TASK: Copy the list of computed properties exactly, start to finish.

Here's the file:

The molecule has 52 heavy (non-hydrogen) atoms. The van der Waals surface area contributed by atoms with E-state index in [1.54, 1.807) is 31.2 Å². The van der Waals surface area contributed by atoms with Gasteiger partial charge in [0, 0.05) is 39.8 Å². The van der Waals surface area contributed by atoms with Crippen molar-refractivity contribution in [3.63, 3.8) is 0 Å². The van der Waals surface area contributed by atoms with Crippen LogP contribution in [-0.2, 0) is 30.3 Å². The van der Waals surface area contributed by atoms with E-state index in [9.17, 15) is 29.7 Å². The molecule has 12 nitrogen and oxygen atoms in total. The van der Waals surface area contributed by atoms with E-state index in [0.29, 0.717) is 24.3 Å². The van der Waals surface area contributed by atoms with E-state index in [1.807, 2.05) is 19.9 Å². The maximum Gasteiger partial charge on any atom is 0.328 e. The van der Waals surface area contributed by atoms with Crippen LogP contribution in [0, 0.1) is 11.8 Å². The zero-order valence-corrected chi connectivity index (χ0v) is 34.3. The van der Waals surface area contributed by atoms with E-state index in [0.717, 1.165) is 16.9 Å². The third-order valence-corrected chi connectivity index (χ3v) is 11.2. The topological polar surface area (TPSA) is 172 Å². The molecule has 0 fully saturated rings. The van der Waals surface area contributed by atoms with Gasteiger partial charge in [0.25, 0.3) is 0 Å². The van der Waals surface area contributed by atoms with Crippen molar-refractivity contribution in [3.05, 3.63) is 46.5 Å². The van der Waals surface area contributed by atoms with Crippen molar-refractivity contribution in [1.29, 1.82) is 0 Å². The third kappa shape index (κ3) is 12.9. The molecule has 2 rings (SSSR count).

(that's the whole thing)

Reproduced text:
The molecule has 52 heavy (non-hydrogen) atoms. The van der Waals surface area contributed by atoms with E-state index in [1.54, 1.807) is 31.2 Å². The van der Waals surface area contributed by atoms with Gasteiger partial charge in [0, 0.05) is 39.8 Å². The van der Waals surface area contributed by atoms with Crippen molar-refractivity contribution in [3.63, 3.8) is 0 Å². The van der Waals surface area contributed by atoms with Crippen LogP contribution in [-0.2, 0) is 30.3 Å². The van der Waals surface area contributed by atoms with E-state index in [9.17, 15) is 29.7 Å². The molecule has 12 nitrogen and oxygen atoms in total. The van der Waals surface area contributed by atoms with E-state index in [0.29, 0.717) is 24.3 Å². The van der Waals surface area contributed by atoms with E-state index in [1.807, 2.05) is 19.9 Å². The maximum Gasteiger partial charge on any atom is 0.328 e. The van der Waals surface area contributed by atoms with Crippen LogP contribution in [0, 0.1) is 11.8 Å². The zero-order valence-corrected chi connectivity index (χ0v) is 34.3. The van der Waals surface area contributed by atoms with E-state index in [0.717, 1.165) is 16.9 Å². The third-order valence-corrected chi connectivity index (χ3v) is 11.2. The topological polar surface area (TPSA) is 172 Å². The molecule has 0 fully saturated rings. The van der Waals surface area contributed by atoms with Gasteiger partial charge in [0.25, 0.3) is 0 Å². The van der Waals surface area contributed by atoms with Crippen molar-refractivity contribution in [3.05, 3.63) is 46.5 Å². The van der Waals surface area contributed by atoms with Crippen molar-refractivity contribution in [1.29, 1.82) is 0 Å². The third kappa shape index (κ3) is 12.9. The molecule has 2 rings (SSSR count).